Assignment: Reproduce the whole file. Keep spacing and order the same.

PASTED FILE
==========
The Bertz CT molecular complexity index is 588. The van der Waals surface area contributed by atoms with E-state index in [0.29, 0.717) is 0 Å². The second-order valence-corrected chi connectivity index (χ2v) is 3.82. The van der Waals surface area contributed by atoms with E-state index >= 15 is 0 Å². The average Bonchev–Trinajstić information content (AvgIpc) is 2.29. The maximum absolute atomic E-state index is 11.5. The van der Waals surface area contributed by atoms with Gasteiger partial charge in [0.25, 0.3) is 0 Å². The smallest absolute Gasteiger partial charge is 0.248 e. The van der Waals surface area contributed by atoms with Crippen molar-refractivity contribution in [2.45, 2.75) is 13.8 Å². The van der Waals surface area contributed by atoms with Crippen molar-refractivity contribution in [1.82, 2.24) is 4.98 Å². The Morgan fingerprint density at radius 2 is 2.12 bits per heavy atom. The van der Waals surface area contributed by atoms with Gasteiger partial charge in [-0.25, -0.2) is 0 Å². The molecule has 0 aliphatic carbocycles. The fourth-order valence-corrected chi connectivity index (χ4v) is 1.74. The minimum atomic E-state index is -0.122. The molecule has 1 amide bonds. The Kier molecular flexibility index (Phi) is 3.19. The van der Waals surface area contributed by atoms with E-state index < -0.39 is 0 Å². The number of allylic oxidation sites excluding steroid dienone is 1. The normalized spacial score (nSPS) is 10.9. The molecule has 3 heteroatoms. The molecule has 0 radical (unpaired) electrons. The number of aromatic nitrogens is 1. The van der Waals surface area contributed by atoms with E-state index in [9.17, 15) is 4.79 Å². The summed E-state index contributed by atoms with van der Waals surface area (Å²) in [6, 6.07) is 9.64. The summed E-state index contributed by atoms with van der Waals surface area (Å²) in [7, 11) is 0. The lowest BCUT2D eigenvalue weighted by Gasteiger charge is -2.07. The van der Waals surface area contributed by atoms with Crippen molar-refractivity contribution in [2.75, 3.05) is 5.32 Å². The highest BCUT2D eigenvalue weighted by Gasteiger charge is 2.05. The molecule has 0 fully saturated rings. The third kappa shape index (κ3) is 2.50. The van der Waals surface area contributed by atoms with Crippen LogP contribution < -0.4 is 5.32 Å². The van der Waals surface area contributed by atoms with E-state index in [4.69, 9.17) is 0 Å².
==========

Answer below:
The Bertz CT molecular complexity index is 588. The van der Waals surface area contributed by atoms with E-state index in [0.29, 0.717) is 0 Å². The second-order valence-corrected chi connectivity index (χ2v) is 3.82. The van der Waals surface area contributed by atoms with E-state index >= 15 is 0 Å². The average Bonchev–Trinajstić information content (AvgIpc) is 2.29. The maximum absolute atomic E-state index is 11.5. The van der Waals surface area contributed by atoms with Gasteiger partial charge in [0.25, 0.3) is 0 Å². The smallest absolute Gasteiger partial charge is 0.248 e. The van der Waals surface area contributed by atoms with Crippen molar-refractivity contribution in [2.45, 2.75) is 13.8 Å². The van der Waals surface area contributed by atoms with Crippen molar-refractivity contribution in [1.82, 2.24) is 4.98 Å². The Morgan fingerprint density at radius 2 is 2.12 bits per heavy atom. The van der Waals surface area contributed by atoms with Gasteiger partial charge in [-0.25, -0.2) is 0 Å². The molecule has 0 aliphatic carbocycles. The fourth-order valence-corrected chi connectivity index (χ4v) is 1.74. The minimum atomic E-state index is -0.122. The molecule has 1 amide bonds. The Kier molecular flexibility index (Phi) is 3.19. The van der Waals surface area contributed by atoms with E-state index < -0.39 is 0 Å². The number of allylic oxidation sites excluding steroid dienone is 1. The normalized spacial score (nSPS) is 10.9. The molecule has 3 heteroatoms. The molecule has 0 radical (unpaired) electrons. The number of aromatic nitrogens is 1. The van der Waals surface area contributed by atoms with E-state index in [9.17, 15) is 4.79 Å². The summed E-state index contributed by atoms with van der Waals surface area (Å²) in [6, 6.07) is 9.64. The summed E-state index contributed by atoms with van der Waals surface area (Å²) in [7, 11) is 0. The lowest BCUT2D eigenvalue weighted by Gasteiger charge is -2.07. The van der Waals surface area contributed by atoms with Crippen molar-refractivity contribution in [2.75, 3.05) is 5.32 Å². The highest BCUT2D eigenvalue weighted by Gasteiger charge is 2.05. The molecule has 0 fully saturated rings. The third kappa shape index (κ3) is 2.50. The van der Waals surface area contributed by atoms with Crippen LogP contribution < -0.4 is 5.32 Å². The van der Waals surface area contributed by atoms with E-state index in [4.69, 9.17) is 0 Å².